Theresa May, following in the footstep of successive Australian governments, recently suggested at the Conservative Party conference that only resettled refugees are “real” refugees worthy of our care and compassion. One the other hand, the asylum-seekers that spontaneously arrive at our borders somehow do not fit the label of refugees. In Australia, asylum-seekers have long been branded ”queue jumpers” for trying to by-pass the established resettlement channel and arriving without the pre-agreement of the government. Thus, the British and Australian governments have suggested that there is a legitimate trade-off to be made between asylum-seekers and resettled refugees.
UNHCR has continuously highlighted a state’s duty to respect the principle of non-refoulement — the right to seek asylum and the need for resettlement as a durable solution, especially for the most vulnerable categories of refugees. While most legal scholars would agree that there is no right to access asylum found in international law, there nonetheless is a clear right to seek asylum once you are in a country or at its border.
Still, it seems that some advocates of a more liberal and generous refugee regime have been convinced by May’s argument — that there is indeed a trade-off between asylum-seekers and resettled refugees, and that by supporting resettlement you contribute to undermining the right to seek asylum. At a recent event I attended at the Institute for Advanced Legal Studies, Dr. Violeta Moreno-Lax of Queen Mary University turned down the idea to expand European resettlement programmes on the basis that we need to first guarantee access to our asylum system. Merely touching upon this fact is not enough. Others have argued that resettlement “undermines the agency of refugees,” as the process implies a selection scheme by the resettlement states, and should therefore be opposed.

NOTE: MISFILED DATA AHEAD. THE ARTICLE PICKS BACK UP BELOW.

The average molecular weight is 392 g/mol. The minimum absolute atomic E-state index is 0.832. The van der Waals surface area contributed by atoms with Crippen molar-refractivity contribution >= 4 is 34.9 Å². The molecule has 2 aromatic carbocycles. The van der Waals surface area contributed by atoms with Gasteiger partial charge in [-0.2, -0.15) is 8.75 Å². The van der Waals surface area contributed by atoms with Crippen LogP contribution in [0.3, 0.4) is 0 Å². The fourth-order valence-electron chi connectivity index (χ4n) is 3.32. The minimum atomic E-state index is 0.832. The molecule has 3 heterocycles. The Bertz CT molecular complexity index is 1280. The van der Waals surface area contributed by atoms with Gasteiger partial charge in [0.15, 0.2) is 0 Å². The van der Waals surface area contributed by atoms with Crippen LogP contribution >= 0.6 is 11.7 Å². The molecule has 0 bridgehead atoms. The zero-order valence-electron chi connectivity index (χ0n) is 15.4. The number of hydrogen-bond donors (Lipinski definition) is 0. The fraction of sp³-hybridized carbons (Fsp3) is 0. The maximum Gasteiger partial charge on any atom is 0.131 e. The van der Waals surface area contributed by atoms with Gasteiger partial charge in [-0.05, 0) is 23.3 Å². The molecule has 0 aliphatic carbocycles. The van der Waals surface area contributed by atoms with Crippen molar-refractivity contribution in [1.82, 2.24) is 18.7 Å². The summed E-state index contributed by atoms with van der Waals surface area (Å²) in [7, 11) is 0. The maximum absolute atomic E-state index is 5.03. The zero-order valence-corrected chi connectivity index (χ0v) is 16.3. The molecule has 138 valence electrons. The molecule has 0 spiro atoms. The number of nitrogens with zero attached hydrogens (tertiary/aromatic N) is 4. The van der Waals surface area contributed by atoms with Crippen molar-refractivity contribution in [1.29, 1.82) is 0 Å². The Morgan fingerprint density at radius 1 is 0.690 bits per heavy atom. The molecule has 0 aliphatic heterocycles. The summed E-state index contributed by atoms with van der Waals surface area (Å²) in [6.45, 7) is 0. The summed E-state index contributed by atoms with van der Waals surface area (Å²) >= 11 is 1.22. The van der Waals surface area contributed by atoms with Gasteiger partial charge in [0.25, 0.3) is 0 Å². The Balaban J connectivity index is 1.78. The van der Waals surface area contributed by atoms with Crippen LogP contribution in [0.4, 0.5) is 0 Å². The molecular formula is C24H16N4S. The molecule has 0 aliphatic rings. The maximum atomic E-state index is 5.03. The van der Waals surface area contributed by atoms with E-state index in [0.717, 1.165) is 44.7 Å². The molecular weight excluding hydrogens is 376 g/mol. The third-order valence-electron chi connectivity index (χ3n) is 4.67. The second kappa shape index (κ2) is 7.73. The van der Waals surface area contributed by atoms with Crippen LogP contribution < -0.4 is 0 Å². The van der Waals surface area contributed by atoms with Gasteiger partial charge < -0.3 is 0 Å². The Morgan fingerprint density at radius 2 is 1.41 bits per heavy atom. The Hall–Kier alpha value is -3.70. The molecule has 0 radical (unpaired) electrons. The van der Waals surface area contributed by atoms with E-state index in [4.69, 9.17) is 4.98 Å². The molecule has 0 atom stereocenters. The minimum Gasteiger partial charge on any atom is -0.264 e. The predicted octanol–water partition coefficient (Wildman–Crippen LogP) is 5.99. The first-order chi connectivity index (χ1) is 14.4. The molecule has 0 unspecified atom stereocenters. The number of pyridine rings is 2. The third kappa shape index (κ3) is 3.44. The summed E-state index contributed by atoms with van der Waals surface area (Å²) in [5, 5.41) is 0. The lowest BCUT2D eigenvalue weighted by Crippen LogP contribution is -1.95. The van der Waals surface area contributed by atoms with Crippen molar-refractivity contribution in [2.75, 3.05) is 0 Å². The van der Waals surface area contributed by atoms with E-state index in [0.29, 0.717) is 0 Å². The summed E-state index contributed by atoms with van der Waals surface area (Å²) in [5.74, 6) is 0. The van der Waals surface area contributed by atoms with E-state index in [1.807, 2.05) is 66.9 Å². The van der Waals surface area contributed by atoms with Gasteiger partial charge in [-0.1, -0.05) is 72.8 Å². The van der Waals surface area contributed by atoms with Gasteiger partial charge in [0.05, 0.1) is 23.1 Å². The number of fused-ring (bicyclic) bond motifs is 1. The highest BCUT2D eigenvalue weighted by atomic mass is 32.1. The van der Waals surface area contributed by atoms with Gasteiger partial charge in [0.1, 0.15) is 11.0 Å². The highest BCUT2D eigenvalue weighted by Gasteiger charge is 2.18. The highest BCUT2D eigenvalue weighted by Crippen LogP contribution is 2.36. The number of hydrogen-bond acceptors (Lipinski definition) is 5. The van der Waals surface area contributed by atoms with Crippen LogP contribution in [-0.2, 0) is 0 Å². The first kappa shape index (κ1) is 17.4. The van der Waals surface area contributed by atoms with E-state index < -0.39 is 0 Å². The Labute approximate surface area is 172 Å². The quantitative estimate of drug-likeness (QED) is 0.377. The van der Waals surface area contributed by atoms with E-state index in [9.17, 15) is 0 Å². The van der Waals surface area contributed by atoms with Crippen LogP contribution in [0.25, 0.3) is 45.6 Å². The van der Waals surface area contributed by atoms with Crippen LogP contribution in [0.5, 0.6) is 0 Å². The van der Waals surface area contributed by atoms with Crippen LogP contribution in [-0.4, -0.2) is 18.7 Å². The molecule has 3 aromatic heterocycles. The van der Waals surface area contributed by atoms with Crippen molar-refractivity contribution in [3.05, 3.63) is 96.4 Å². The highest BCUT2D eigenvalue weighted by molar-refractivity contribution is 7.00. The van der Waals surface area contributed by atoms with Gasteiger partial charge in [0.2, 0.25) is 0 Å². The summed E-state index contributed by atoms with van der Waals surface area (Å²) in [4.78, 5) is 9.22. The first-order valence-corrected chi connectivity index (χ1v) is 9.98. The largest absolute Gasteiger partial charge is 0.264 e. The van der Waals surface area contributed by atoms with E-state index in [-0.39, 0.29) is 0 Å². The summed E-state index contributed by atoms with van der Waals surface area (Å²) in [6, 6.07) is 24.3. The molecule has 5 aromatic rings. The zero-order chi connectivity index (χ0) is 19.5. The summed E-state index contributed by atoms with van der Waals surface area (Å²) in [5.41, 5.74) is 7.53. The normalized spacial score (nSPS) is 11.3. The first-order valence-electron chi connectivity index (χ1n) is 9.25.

First of all, it must be stated clearly that there is no inherent contradiction in accepting asylum-seekers and also engaging in resettlement activities at the same time. In the European context, Sweden has been the largest recipient of asylum-seekers per capita for the past years while also enacting the largest resettlement programme in Europe. Those claiming that there is a trade-off are contradicted by this example. Advocates of a generous refugee policy should never play vulnerable groups against each other, suggesting that one is more deserving than the other. Proposing that there is a trade-off between refugees based on their mode of entry into a country is just not true.
Secondly, the argument that resettlement is bad because it is a state-led process, thereby undermining the agency of refugees themselves, simply does not hold. Even if one acknowledges that a state-led process is open to the biases of the resettlement states (which certainly has been the case), refugees are not assigned destinations outside their own free will. Resettled refugees are not helpless pawns shipped around the globe against their will. Partaking in resettlement is a choice made by the concerned individual. Certainly, it is a choice made by the individual under conditions with very limited options, but choices will always be limited as long as there is no clear unequivocal right to access asylum.